When Dr. Ignaz Semmelweis discovered that hand washing could save lives in the hospital setting it was the middle of the 19th century. Centuries before that there was anecdotal evidence that hand washing could save lives. During the Black Plague Jewish people died at a much lower rate because of their religious ritual of hand washing. Despite these obvious indications of the benefits of hand washing, when Dr. Semmelweis pushed for instituting hand washing to save lives, he was shunned. He left the medical profession a broken man and died in an insane asylum.
Fast-forward to today and you can see a similar situation, in my opinion, in mask wearing. Despite scientific and anecdotal evidence that masks help slow the spread of diseases that are spread through the air, there is great animosity shown toward those who advocate for wearing masks and those who choose to wear masks.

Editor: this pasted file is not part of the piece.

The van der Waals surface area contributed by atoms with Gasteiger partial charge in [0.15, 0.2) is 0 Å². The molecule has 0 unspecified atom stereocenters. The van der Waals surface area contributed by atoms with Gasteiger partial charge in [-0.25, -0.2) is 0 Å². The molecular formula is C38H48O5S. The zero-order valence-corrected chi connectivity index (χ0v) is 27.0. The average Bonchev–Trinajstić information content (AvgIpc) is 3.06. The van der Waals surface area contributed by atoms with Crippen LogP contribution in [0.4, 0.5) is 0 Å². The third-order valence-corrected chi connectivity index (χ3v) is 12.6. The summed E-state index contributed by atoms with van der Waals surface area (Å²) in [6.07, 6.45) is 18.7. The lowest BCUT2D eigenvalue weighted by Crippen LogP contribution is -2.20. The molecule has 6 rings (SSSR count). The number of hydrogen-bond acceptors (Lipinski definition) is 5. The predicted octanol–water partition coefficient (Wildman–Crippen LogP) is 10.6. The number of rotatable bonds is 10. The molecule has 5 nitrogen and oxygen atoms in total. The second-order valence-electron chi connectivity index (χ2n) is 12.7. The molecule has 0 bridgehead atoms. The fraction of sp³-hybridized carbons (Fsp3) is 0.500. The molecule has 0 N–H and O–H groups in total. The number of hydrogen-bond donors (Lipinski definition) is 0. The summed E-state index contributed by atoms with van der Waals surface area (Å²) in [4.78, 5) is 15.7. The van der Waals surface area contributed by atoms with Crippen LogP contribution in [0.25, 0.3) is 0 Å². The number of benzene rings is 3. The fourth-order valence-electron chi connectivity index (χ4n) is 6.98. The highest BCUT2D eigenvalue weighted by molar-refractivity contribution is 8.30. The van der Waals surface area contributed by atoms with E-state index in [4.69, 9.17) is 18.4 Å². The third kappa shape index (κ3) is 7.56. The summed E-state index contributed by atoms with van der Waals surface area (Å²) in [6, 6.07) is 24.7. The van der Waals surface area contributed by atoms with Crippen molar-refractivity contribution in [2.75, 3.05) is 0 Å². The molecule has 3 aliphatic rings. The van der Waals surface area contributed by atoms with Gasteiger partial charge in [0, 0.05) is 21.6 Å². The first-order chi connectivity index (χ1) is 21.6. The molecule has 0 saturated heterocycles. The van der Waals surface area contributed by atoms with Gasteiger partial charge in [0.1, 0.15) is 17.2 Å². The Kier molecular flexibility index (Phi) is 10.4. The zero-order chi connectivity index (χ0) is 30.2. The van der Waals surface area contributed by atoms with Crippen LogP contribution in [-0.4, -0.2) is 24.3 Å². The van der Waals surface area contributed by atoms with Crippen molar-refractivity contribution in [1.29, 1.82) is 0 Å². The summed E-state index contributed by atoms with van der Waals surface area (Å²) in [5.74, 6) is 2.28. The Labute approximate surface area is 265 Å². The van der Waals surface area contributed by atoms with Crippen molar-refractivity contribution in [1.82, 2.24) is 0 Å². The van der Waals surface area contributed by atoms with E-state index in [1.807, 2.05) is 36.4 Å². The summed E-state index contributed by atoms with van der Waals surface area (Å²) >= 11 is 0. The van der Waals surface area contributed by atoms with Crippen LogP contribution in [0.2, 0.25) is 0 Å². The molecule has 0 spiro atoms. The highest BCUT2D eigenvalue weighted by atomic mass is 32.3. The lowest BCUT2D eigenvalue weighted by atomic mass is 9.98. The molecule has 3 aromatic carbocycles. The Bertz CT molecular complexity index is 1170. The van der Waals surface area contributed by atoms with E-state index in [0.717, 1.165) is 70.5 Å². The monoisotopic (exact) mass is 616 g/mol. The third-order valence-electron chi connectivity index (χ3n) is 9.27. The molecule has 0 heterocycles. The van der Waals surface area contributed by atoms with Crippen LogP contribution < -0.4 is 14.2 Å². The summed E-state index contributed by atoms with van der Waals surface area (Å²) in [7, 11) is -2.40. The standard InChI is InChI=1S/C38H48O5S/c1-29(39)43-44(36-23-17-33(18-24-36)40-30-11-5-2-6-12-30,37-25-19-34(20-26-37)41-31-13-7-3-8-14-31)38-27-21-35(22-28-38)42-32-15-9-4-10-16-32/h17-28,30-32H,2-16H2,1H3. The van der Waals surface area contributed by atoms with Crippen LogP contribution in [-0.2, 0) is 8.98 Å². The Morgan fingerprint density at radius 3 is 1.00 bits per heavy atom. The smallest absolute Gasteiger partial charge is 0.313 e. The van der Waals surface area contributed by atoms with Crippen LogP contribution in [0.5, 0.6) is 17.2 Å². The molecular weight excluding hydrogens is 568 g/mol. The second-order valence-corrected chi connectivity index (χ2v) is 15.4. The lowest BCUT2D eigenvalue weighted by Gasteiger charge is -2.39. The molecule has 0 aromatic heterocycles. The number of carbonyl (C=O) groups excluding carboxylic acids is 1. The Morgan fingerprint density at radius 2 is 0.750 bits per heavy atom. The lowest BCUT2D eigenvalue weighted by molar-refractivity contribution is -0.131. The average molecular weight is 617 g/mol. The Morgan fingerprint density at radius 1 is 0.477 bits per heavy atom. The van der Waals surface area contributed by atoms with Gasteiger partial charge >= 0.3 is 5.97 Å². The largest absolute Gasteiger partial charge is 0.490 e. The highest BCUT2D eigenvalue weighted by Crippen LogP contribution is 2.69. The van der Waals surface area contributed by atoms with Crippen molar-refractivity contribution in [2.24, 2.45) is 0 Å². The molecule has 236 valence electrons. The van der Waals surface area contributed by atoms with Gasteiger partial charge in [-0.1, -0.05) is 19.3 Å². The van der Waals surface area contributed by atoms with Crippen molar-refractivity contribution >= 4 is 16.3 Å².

Recently I learned of an experience a friend had while wearing a mask in an indoor public space. A person screamed at her for her mask wearing and after going off on her stormed out of the building without giving my friend a chance to respond. Earlier this summer a person without a mask on walked into a local store that required masks. When an employee approached the customer he said, “I don’t wear a mask, but I do carry.” No doubt these folks are unabashedly bragging about “standing up to big government” and “protecting their freedom.”
Someday, people won’t think twice about putting on a mask during a pandemic. In the meantime, I will ready myself for the attacks that may be directed at me when I wear a mask and focus on keeping calm and not escalating the situation.
Charlie Stephens, Kenai
Not forced to vote for Trump
When does an opinion become irrelevant?
Quite simply, when it’s b******t.
We are living in extraordinary times, and I suppose it’s only natural that some find it fitting to use extreme language and outlandish metaphors to describe them. The irony laden in Mr. Martin’s letter published Oct. 8 is that the very president he is being “forced” to vote for is not-so-subtly encouraging these metaphorical bayonets to manifest into a very real militia of voter suppression and intimidation. “Might see support from the far right?”